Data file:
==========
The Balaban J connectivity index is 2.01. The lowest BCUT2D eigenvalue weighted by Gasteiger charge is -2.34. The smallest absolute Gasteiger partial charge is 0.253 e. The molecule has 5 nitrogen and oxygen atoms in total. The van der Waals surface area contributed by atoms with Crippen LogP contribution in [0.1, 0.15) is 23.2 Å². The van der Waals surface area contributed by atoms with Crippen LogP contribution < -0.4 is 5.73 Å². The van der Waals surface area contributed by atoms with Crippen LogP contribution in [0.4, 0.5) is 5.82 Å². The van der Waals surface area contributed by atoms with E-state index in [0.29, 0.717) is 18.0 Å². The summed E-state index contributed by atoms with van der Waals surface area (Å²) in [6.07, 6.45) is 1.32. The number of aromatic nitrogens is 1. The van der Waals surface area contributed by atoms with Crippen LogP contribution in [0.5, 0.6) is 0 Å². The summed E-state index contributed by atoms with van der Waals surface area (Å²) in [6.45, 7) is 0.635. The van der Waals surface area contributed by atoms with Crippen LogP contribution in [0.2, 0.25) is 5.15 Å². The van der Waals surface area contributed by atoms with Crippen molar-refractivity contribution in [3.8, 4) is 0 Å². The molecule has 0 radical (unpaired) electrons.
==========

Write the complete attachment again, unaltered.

The Balaban J connectivity index is 2.01. The lowest BCUT2D eigenvalue weighted by Gasteiger charge is -2.34. The smallest absolute Gasteiger partial charge is 0.253 e. The molecule has 5 nitrogen and oxygen atoms in total. The van der Waals surface area contributed by atoms with Crippen LogP contribution in [0.1, 0.15) is 23.2 Å². The van der Waals surface area contributed by atoms with Crippen LogP contribution < -0.4 is 5.73 Å². The van der Waals surface area contributed by atoms with Crippen LogP contribution in [0.4, 0.5) is 5.82 Å². The van der Waals surface area contributed by atoms with E-state index in [0.29, 0.717) is 18.0 Å². The summed E-state index contributed by atoms with van der Waals surface area (Å²) in [6.07, 6.45) is 1.32. The number of aromatic nitrogens is 1. The van der Waals surface area contributed by atoms with Crippen LogP contribution in [0.5, 0.6) is 0 Å². The summed E-state index contributed by atoms with van der Waals surface area (Å²) in [6.45, 7) is 0.635. The van der Waals surface area contributed by atoms with Crippen LogP contribution in [0.2, 0.25) is 5.15 Å². The van der Waals surface area contributed by atoms with Crippen molar-refractivity contribution in [3.8, 4) is 0 Å². The molecule has 0 radical (unpaired) electrons.